According to a new study, led by the U.S.-based researchers have reported that individuals with irregular and long menstrual cycles are at higher risk for early death, before the age of 70. Moreover, the risks were much higher in individuals with cardiovascular disease and long and irregular menstrual cycles were consistent during adolescence and throughout adulthood. Furthermore, the greater risk was also associated among women who smoked. Moreover, it is evident that irregular and long menstrual cycles are common among women of reproductive age and is further linked with higher risk of major chronic diseases such as coronary heart disease, type 2 diabetes, ovarian cancer, and mental health problems.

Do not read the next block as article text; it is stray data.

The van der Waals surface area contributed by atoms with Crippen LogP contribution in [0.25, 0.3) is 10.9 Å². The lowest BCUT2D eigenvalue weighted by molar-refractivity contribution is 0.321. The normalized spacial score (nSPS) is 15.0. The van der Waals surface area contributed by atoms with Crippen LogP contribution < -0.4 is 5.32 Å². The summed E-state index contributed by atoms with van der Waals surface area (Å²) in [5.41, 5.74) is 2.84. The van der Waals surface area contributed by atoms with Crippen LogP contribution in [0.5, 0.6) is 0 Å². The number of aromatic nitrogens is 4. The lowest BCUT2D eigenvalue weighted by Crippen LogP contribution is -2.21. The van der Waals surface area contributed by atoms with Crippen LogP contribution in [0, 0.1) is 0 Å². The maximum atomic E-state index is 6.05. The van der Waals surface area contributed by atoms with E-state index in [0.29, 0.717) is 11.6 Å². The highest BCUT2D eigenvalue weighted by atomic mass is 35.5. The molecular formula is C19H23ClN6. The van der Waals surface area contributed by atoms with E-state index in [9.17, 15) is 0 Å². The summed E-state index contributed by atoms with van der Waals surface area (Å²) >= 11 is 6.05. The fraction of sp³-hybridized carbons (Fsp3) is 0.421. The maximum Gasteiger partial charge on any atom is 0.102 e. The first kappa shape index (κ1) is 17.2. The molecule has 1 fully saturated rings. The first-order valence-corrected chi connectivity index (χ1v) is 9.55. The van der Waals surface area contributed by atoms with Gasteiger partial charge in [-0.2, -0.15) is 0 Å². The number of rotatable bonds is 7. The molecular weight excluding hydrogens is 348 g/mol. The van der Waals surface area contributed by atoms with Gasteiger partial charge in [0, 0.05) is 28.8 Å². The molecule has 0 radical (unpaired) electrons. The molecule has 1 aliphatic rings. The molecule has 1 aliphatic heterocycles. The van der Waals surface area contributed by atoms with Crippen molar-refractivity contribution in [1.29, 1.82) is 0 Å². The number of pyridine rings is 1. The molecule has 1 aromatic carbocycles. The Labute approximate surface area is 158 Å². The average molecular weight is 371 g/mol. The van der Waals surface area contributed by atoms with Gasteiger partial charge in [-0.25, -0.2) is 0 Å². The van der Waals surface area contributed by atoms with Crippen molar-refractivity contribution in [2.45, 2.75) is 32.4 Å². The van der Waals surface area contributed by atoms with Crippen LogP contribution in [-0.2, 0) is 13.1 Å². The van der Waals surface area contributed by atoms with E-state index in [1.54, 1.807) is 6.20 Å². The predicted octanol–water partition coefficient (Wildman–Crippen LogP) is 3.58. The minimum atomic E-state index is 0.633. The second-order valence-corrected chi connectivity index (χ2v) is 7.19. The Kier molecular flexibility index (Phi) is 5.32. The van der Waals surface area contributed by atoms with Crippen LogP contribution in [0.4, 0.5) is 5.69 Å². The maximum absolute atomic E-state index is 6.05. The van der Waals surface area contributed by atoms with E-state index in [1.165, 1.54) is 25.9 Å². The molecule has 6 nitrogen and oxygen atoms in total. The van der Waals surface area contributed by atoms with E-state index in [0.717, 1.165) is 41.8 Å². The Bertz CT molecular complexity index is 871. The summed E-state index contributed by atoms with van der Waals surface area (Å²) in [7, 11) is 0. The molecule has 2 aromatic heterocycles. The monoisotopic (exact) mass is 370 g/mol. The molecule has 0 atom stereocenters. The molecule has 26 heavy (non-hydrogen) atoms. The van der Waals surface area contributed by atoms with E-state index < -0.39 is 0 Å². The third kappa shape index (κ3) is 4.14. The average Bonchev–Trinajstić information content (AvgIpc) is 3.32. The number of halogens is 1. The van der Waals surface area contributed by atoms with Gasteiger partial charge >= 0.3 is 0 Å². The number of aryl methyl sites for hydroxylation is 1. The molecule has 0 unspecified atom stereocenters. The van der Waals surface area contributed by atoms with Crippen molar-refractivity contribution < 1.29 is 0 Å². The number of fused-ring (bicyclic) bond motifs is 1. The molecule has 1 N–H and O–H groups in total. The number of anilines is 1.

Researchers noted that this is an observational study and the study outcomes are based on data of 79,505 premenopausal women with an average age of 38 years without any past record of cardiovascular disease, diabetes, and cancer. Moreover, in these study researchers collected information about their regularity and length of their menstrual cycles at ages 14-17 years, 18-22 years, and 29-46 years. Furthermore, researchers observed 1,975 premature deaths including 894 from cancer and 172 from cardiovascular disease over the period of 24 years of follow-up.
In addition, researchers also noted that after considering several factors such as age, lifestyle, weight, and family medical history, they observed that women with irregular menstrual cycles encountered higher mortality rates, in comparison to women with regular menstrual cycles at same range of age.
Researchers concluded that "Emphasize the need for primary care providers to include menstrual cycle characteristics throughout the reproductive life span as additional vital signs in assessing women's general health status.”